We have an ongoing debate in our household: should we wait for the bus?
Imagine it’s approaching dusk and you’re standing at a bus stop in a foreign country with somewhere to be. You’ve been out walking in the countryside, say, and you lost track of time. It’s rural, you’re running late, you don’t have phone signal, and the place you need to be is still several miles away. It’s cold, windy, wet. You can’t read the sign, and you’re incredibly relieved to have come across a bus stop, but you don’t actually know when the next bus will come…if ever. Do you wait for the bus, or do you abandon the bus stop and get walking before the sun sets?
It’s metaphorical of course, though no doubt, one day, we’ll be having the debate under an actual bus stop, huddled together against the cold, checking our watches every three minutes, because sometimes life is just like that.
On the “wait for the bus” side of the debate we have support from the “what will be, will be” team. You’ll know these people by their personal tagline, which comes out any time you bring up an important life decision: “It will happen when the time is right.” Fighting for what you want is counterproductive, they say. We need to learn to recognise how little we control and receive life for what it is – a gift. When it comes down to the specifics, they’ve got some advice.
- Spiritually, we should wait for God. Our striving and personal effort gets in the way of receiving from God.
- Professionally, we should faithfully get on with our work and see what happens. Pursuing influence or promotion or ambition just makes us crazy and desperate and blind to unexpected opportunities. Haven’t you heard those stories about people who were ardently pursuing success, and when they stopped, it came to them?
- Relationally, if we want friends, we should be patient; it takes time to meet like-minded people and get to know them. If we want to get married, we should hang on in there, because “it will happen when the time is right.” If we want babies, we should “just relax,” because, little known fact: trying to get pregnant is the best contraceptive ever.
Essentially, what this team are saying, is if you leave the bus stop and start walking, you for sure are going to see the very bus you were waiting for overtake you and zoom on ahead to your destination, full of warm, smiley, dry people who had the wisdom to wait for the bus. The bus stop is a gift; receive it and the bus will come.
On the other side of the fence we have support from the “where there is a will, there is a way” team. These are the people who have angrily edited an English proverb that they really do not believe, because it’s no good just waiting around not believing in things, you should get out there and do something about it. Pursuing what you want simply cannot be counterproductive, they say, shaking their heads; it is the very way you get what you want. Bring up an important life decision with these guys and you’re likely to get a response like “so what you are you going to do about it?” They’ve got some specific advice as well:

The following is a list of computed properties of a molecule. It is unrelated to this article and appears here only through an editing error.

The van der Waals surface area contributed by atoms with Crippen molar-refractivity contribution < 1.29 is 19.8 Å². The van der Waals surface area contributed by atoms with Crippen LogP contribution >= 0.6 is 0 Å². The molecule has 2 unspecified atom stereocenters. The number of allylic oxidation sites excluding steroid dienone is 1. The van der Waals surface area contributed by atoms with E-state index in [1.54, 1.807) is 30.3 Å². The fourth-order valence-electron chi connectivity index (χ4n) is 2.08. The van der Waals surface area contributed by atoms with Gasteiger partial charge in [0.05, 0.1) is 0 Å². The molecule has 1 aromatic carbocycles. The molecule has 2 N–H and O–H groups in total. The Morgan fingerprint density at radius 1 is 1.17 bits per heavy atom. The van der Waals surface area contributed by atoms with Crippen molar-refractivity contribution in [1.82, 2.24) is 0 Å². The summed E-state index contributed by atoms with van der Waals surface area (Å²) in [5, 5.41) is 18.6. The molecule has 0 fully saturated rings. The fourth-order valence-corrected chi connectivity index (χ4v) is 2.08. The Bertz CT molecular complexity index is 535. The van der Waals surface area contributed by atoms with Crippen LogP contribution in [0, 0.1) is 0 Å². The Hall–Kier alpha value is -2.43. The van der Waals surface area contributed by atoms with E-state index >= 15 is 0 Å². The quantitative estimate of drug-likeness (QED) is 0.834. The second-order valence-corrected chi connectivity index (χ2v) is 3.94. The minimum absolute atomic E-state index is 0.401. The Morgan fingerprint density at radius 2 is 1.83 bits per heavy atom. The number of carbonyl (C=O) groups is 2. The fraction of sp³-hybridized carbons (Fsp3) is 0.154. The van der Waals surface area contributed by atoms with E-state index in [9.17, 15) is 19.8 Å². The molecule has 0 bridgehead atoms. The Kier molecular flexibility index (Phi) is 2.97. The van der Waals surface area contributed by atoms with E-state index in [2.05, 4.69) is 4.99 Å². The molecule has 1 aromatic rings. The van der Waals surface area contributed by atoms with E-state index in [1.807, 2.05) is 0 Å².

- Spiritually, we should pursue God. We should seek him, earnestly, wholeheartedly, with effort and integrity. Do you think people who are in a good place spiritually got there by lying around waiting for something to happen?
- Professionally, we should create opportunity. Success comes to those who get out there and make it happen. Success comes to those who do the work.
- Relationally, we should be intentional. Sure, lots of people get knocked up unintentionally, but a little education on human reproductive biology would go a long way to preventing that happening when the time is ‘wrong’ and helping it happen with the time is ‘right.’ And friends? Good friends don’t just happen; they come through a series of kind, brave, sacrificial choices and through committing to invest in the people you do meet.
Essentially what this team is saying is “the good Lord gave you two perfectly good feet, so if you’ve got somewhere to be, get walking!”
I’ve polarised the two positions, but I do think that a lot of us have an inclination towards one or the other. Which do you tend to lean towards? Are you happy with where you sit on the continuum between ‘wait for the bus’ and ‘get yo ass walking’?
The obvious answer in most situations is that you need both approaches, or at least balance between the two. Even the “wait for the bus” team aren’t really advocating zero input which is what the radical “it will happen when the time is right” position would be. Even the “get walking” team aren’t denying that true magic happens when that sparkling something that’s out of your control gets added to your efforts and labour. Working it out in real life isn’t easy though, because for each decision, it’s not always clear quite where that sweet spot of balance is. After all, sometimes to get walking, you’ve got to leave the bus stop.
“Position yourself.” That’s usually where we end up. You do your bit, by showing up, working hard, educating yourself, investing, and making wise choices, but all the while you’re waiting, ready to receive, ready to be grateful.
Maybe that’s a bit like choosing to walk, but with your thumb stuck out?
Featured image by Pixabay user Ana_J
Picture of a hitchiker by Pixabay user Unsplash